Another rule of thumb I've found myself is that when anyone describes a situation as "it's basically like we've already [done important thing]" it is not at all like actually doing the important thing, and that having to actually do the thing is part of what makes it important.
Point well taken, Diablevert.

and this:

5. His mental health does not precede yours. I see this a lot in relationships where 1 partner has some kind of ongoing health issues - often, the other partner spends a lot of their time and energy trying to manage life circumstances to ensure the ailing one feels 100% okay. Sometimes, life is not adjustable. Sometimes, expectations and duties come first. Is this one of those times where you think he should fulfil his obligations to you and both your families? Because I can assure you that as a married couple, you will have to come across these situations many times.
May describe my relationship more than I had realized.

We talked a lot about it tonight, and basically what came out is that he does care more about the ceremony of a wedding, and its meaning, and how he feels during the event, than we had initially discussed. He was never asking to call off getting married, but wanted to wait until he might be feeling better in the spring time, and when he might have his life more into a way that he wants it, as he's currently looking for a new job. I kind of recognize that deciding to elope fast so as to not have a big wedding may not have been the right choice here, considering that our lives are still in flux.

He said that if we're going to have a ceremony with anybody there but us, he wants to be in a frame of mind where he can actually celebrate and not feel like he's putting on a face when internally he feels really down. He said he was picturing being at this family event where he's supposed to be happy and just not being able to do it well, and that he wanted it to be better. I don't operate from the perspective where the idea of us getting married is supposed to make him incredibly happy right here and now and stop him from feeling depressed at all, which is part of why I phrased it in the way that I did. But, if he's not in the right state of mind to go through with a wedding, maybe he's not yet in the right state of mind to be married. It's something to consider. We're going to keep talking about it and decide what to do.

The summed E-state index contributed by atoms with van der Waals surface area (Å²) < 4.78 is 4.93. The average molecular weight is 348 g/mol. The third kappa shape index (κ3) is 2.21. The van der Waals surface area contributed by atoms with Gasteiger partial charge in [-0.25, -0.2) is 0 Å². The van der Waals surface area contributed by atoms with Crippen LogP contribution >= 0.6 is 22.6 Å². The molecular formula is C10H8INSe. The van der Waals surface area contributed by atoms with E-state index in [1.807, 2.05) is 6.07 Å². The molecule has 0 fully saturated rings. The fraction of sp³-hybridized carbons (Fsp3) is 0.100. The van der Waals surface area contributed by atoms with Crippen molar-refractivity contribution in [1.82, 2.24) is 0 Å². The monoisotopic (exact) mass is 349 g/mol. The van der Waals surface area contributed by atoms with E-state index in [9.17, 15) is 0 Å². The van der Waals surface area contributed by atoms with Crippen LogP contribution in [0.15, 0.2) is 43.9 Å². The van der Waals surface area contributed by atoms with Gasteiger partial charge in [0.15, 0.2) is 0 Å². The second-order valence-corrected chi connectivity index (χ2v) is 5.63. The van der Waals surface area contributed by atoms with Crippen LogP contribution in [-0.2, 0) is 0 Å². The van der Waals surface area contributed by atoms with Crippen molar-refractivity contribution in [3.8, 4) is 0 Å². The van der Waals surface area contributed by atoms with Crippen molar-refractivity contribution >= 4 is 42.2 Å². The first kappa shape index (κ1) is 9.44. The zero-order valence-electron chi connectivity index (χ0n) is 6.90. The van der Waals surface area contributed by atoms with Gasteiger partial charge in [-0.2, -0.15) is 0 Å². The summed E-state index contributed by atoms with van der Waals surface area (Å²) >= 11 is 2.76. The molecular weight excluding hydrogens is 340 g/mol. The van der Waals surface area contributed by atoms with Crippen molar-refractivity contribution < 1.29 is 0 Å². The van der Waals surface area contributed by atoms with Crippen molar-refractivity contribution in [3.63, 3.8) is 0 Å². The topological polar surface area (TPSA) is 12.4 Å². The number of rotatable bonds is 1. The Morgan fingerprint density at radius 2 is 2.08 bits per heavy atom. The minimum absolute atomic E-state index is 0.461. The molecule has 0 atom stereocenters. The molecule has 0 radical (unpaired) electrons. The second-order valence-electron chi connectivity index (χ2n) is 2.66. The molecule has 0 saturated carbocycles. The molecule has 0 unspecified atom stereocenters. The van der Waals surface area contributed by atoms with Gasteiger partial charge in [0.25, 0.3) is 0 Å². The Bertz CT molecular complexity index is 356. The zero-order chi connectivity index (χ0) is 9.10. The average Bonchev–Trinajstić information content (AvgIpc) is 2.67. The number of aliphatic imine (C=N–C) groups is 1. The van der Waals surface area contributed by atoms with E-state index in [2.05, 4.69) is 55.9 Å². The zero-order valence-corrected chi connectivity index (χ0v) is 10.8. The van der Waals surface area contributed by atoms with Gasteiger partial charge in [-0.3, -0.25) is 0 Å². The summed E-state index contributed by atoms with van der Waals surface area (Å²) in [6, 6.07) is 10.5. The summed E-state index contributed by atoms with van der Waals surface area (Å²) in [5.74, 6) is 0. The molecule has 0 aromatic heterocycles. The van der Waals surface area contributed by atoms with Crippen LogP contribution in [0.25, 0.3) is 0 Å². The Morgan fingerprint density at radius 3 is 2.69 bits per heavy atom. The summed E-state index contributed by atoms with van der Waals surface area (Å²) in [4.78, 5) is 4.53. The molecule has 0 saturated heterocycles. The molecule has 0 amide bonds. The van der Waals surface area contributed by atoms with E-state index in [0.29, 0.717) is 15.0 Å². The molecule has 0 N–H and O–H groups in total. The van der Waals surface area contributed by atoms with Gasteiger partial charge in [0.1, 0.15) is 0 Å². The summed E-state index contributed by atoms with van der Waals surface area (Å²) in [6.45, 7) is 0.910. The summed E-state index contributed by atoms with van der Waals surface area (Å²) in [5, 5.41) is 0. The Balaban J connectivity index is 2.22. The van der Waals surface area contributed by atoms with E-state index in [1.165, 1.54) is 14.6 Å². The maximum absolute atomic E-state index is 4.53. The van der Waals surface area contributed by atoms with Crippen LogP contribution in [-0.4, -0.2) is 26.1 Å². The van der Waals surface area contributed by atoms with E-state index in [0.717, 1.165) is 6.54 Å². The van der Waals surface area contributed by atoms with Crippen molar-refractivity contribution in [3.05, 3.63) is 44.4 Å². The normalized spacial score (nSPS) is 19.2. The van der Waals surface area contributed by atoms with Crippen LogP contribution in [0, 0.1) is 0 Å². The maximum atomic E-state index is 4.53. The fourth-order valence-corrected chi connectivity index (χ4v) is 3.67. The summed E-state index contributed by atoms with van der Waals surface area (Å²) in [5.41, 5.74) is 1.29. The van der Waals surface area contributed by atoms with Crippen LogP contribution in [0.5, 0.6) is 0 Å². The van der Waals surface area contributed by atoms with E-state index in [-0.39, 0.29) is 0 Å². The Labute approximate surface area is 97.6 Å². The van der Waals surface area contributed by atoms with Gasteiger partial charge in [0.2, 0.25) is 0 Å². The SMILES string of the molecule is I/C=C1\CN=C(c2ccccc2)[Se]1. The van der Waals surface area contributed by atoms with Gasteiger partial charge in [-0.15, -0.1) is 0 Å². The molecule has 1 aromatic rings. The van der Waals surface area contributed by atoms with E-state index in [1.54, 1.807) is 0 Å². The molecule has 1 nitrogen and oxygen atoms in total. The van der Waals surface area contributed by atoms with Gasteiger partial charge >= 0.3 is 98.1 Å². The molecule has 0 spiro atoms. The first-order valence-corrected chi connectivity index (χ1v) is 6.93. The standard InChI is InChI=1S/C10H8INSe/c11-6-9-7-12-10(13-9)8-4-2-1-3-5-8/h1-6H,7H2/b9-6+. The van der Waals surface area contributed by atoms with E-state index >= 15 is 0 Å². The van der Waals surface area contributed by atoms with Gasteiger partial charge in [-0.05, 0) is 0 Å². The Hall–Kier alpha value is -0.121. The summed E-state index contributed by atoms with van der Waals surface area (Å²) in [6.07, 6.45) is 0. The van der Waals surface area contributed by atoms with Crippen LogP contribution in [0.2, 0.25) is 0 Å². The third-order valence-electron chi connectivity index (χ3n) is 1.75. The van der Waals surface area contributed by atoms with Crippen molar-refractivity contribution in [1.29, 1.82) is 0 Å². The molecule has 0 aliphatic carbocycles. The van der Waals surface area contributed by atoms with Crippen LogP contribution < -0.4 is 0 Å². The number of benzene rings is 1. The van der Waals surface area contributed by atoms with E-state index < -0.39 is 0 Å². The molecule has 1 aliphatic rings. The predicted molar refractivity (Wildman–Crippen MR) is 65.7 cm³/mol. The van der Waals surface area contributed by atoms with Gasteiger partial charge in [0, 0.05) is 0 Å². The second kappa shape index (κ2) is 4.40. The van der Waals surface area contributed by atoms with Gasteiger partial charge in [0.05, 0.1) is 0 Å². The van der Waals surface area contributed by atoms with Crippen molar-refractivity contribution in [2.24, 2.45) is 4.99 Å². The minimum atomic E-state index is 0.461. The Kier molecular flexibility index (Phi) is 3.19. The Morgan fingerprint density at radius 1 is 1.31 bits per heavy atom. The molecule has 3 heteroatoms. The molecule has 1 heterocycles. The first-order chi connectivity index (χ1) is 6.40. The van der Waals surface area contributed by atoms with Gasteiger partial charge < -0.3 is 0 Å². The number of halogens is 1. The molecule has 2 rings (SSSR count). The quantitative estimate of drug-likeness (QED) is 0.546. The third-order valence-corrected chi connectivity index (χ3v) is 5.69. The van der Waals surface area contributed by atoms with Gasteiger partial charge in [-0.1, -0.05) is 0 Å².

posted by permiechickie at 9:33 PM on December 1, 2014 [5 favorites]

"He was never asking to call off getting married, but wanted to wait until he might be feeling better in the spring time, and when he might have his life more into a way that he wants it, as he's currently looking for a new job. I kind of recognize that deciding to elope fast so as to not have a big wedding may not have been the right choice here, considering that our lives are still in flux."
Here's the secret to being happy: Realize that "Life is what happens while you are busy making other plans."

There is never going to be a perfect time. There is never a time when everything is already taken care of. There is never going to be a time when everybody's in just the perfect mood. If there is, the weather is going to be crappy. Or the caterers will mess up the date. (Or your chair and table rentals will be mysteriously cancelled.)

We had our wedding while doing a major remodel (tearing out walls), moving, planning an overseas trip, and renting out the house we were living in. We started planning when he was unemployed and recovering from overworking at the job that he left. And then we came back and my (new) husband had a bone graft (surgery). We managed. That's just kind of how it is.

If you (or your partner) are not the kind of person who is okay with enjoying the good parts of life (celebrations, weddings, small victories) while things are also going wrong in your life, then you're probably just not going to enjoy life.
posted by ethidda at 9:49 PM on December 1, 2014 [13 favorites]

"... but honestly, if this is how he handles something -joyful- like a wedding, how is he going to deal with the genuinely hard stuff when it comes?"

I can't nth Fingersandtoes enough on this, and it was exactly what I was getting at.

OP, I think you're right that both of your families will be concerned if they even hear your boyfriend ever suggested this. It's red flag territory, and I'm trying to parse why your boyfriend wants to put you guys through so much drama and discomfort?

Adults show up for stuff like this, and with a good attitude to boot(!) because the end result is what they desire (in this case: Marriage.) Adults in this situation realizing that rescheduling a second time will cause too many difficulties and questions, will work through their own difficulties in mature ways.

Plus, language along the lines of, "I'll do it if you want, but I'll be miserable the whole time" is a childish thing to say about attending your partner's company picnic or family gathering. Saying that about your own wedding to your intended spouse is DEFCON 1 Levels of Pain. It's anathema to say about your own nuptials.

Neither seasonal depression, anxiety, nor introversion excuses the sentiment or the way it was expressed. It's left the OP in a No-Win situation.

Additionally, I'm also dubious when I hear the phrase "already feels like we're married."

I think the OP should enjoy "feeling already married" for as long as that seems reasonable to her. I strongly suspect when she really wants to get married, she'll have to find someone else. This guy simply isn't ready.

Unless he does some serious self-work, this is as good as this guy gets. I would not want to embark on other important commitments with this person because he is unable to deal responsibly. Something wounded in him will always need to come first - and that sucks.